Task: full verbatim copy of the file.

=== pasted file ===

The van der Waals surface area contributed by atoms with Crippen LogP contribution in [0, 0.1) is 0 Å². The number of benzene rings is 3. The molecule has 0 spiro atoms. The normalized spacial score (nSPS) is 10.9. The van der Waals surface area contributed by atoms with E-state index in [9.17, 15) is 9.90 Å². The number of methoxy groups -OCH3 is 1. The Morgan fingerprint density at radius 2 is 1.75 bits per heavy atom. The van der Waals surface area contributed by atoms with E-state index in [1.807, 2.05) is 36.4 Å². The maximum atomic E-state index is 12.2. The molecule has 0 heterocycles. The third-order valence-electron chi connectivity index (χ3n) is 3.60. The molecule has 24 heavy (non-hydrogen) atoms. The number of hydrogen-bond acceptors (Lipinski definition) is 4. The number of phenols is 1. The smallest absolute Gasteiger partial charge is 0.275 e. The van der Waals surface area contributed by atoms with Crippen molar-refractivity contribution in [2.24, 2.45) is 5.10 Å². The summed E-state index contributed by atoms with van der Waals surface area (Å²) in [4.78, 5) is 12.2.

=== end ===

The van der Waals surface area contributed by atoms with Crippen LogP contribution in [0, 0.1) is 0 Å². The number of benzene rings is 3. The molecule has 0 spiro atoms. The normalized spacial score (nSPS) is 10.9. The van der Waals surface area contributed by atoms with E-state index in [9.17, 15) is 9.90 Å². The number of methoxy groups -OCH3 is 1. The Morgan fingerprint density at radius 2 is 1.75 bits per heavy atom. The van der Waals surface area contributed by atoms with E-state index in [1.807, 2.05) is 36.4 Å². The maximum atomic E-state index is 12.2. The molecule has 0 heterocycles. The third-order valence-electron chi connectivity index (χ3n) is 3.60. The molecule has 24 heavy (non-hydrogen) atoms. The number of hydrogen-bond acceptors (Lipinski definition) is 4. The number of phenols is 1. The smallest absolute Gasteiger partial charge is 0.275 e. The van der Waals surface area contributed by atoms with Crippen molar-refractivity contribution in [2.24, 2.45) is 5.10 Å². The summed E-state index contributed by atoms with van der Waals surface area (Å²) in [4.78, 5) is 12.2.